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ECB, BoE leave interest rates unchanged

By George Frey and Robert Barr
Fri Oct 9 01:38:57 EST 2009
Thu Oct 8 14:38:57 UTC 2009

FRANKFURT, Oct 8 AP - The European Central Bank (ECB) and the Bank of England (BoE) have left their key interest rates unchanged at record lows.

The ECB left its main refinancing rate at 1 per cent while the Bank of England left its rate at 0.5 per cent.

ECB President Jean-Claude Trichet told reporters on Thursday after the decision: "The recovery will remain uneven, affected by balance sheet corrections in the financial and non-financial sectors in and outside the euro area.

"We have signs of stabilisation. We are out of the free-fall. We have to be cautious. We have to be prudent."

Trichet said the ongoing improvement in financial markets should support credit availability, but reiterated banks should strengthen their capital positions and take advantage of available government programs to do so.

Trichet said the ECB would monitor the recovery and have an exit strategy at the ready from the bank's "extraordinary measures", to provide markets with capital.

The ECB, which sets monetary policy for the 16-countries that share the euro currency - a bloc of about 320 million people - is holding its meeting in Venice, Italy, part of a twice-yearly program to visit other euro-zone countries.

In London, in addition to keeping its main interest rate unchanged at 0.5 per cent, the Bank of England also held off from any further moves to expand the money supply - for now.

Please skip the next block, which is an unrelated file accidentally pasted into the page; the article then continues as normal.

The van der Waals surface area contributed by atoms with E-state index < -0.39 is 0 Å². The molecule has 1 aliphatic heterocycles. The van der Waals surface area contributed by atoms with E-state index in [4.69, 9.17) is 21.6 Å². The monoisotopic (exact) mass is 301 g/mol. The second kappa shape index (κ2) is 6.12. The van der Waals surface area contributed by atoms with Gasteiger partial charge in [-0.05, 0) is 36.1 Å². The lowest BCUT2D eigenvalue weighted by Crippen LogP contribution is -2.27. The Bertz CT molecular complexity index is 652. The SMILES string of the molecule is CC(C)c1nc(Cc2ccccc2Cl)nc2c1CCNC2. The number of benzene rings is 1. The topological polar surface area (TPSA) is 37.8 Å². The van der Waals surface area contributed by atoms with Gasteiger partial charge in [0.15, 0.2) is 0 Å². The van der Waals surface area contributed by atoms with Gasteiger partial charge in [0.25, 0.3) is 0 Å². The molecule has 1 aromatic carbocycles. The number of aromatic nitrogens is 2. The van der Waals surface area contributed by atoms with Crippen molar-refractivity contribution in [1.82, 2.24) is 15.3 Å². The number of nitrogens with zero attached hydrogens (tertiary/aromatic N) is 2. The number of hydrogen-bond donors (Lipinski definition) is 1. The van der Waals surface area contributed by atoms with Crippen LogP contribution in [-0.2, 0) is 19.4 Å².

Both those decisions were widely expected but the Bank of England said it would keep its asset purchase program - known as quantitative easing - "under review".

At present, the BoE can buy up to STG175 billion ($A313 billion) of financial assets, such as government bonds, from the banks. The aim of the policy is to increase the money supply in the hope that eventually the banks will start lending more to the private sector.

"The committee expects the announced program to take another month to complete. The scale of the program will be kept under review," the BoE said.

The BoE will have to decide whether a recovery is indeed under way, thus requiring no expansion of quantitative easing, or whether more stimulus is needed.

The central banks' decisions come days after disappointing industrial production data for August fuelled fears that the British economy won't return to growth in the third quarter.

Following the industrial data, the National Institute for Economic and Social Research, a leading independent forecaster, estimated that the British economy didn't grow in the third quarter.